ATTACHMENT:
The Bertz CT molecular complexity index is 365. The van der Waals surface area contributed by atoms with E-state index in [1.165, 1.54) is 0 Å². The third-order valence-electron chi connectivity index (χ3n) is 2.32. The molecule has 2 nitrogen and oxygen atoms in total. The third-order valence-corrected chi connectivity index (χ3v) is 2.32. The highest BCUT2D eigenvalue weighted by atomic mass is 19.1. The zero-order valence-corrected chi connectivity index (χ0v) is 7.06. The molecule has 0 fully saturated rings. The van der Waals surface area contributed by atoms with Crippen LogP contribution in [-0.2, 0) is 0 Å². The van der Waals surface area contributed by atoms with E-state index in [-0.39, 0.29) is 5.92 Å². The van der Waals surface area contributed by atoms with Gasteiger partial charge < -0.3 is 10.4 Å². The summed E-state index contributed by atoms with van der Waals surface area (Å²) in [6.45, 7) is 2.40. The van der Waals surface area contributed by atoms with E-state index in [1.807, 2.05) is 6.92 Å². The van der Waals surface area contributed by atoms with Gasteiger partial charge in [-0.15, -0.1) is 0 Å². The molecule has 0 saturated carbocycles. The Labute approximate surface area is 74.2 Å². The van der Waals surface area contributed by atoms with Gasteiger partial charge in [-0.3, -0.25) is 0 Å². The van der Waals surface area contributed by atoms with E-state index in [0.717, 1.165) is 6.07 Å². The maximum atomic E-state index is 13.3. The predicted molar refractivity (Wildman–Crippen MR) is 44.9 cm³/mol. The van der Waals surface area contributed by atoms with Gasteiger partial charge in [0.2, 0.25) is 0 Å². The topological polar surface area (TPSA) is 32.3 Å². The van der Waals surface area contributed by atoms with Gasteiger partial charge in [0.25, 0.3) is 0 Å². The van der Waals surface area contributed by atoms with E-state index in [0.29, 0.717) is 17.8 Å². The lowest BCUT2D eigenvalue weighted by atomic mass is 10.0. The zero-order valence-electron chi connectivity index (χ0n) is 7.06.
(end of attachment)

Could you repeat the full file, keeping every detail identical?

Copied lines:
The Bertz CT molecular complexity index is 365. The van der Waals surface area contributed by atoms with E-state index in [1.165, 1.54) is 0 Å². The third-order valence-electron chi connectivity index (χ3n) is 2.32. The molecule has 2 nitrogen and oxygen atoms in total. The third-order valence-corrected chi connectivity index (χ3v) is 2.32. The highest BCUT2D eigenvalue weighted by atomic mass is 19.1. The zero-order valence-corrected chi connectivity index (χ0v) is 7.06. The molecule has 0 fully saturated rings. The van der Waals surface area contributed by atoms with Crippen LogP contribution in [-0.2, 0) is 0 Å². The van der Waals surface area contributed by atoms with E-state index in [-0.39, 0.29) is 5.92 Å². The van der Waals surface area contributed by atoms with Gasteiger partial charge < -0.3 is 10.4 Å². The summed E-state index contributed by atoms with van der Waals surface area (Å²) in [6.45, 7) is 2.40. The van der Waals surface area contributed by atoms with E-state index in [1.807, 2.05) is 6.92 Å². The van der Waals surface area contributed by atoms with Gasteiger partial charge in [-0.15, -0.1) is 0 Å². The molecule has 0 saturated carbocycles. The Labute approximate surface area is 74.2 Å². The van der Waals surface area contributed by atoms with Gasteiger partial charge in [-0.3, -0.25) is 0 Å². The van der Waals surface area contributed by atoms with E-state index in [0.717, 1.165) is 6.07 Å². The maximum atomic E-state index is 13.3. The predicted molar refractivity (Wildman–Crippen MR) is 44.9 cm³/mol. The van der Waals surface area contributed by atoms with Gasteiger partial charge in [0.2, 0.25) is 0 Å². The topological polar surface area (TPSA) is 32.3 Å². The van der Waals surface area contributed by atoms with Gasteiger partial charge in [0.25, 0.3) is 0 Å². The van der Waals surface area contributed by atoms with E-state index in [0.29, 0.717) is 17.8 Å². The lowest BCUT2D eigenvalue weighted by atomic mass is 10.0. The zero-order valence-electron chi connectivity index (χ0n) is 7.06.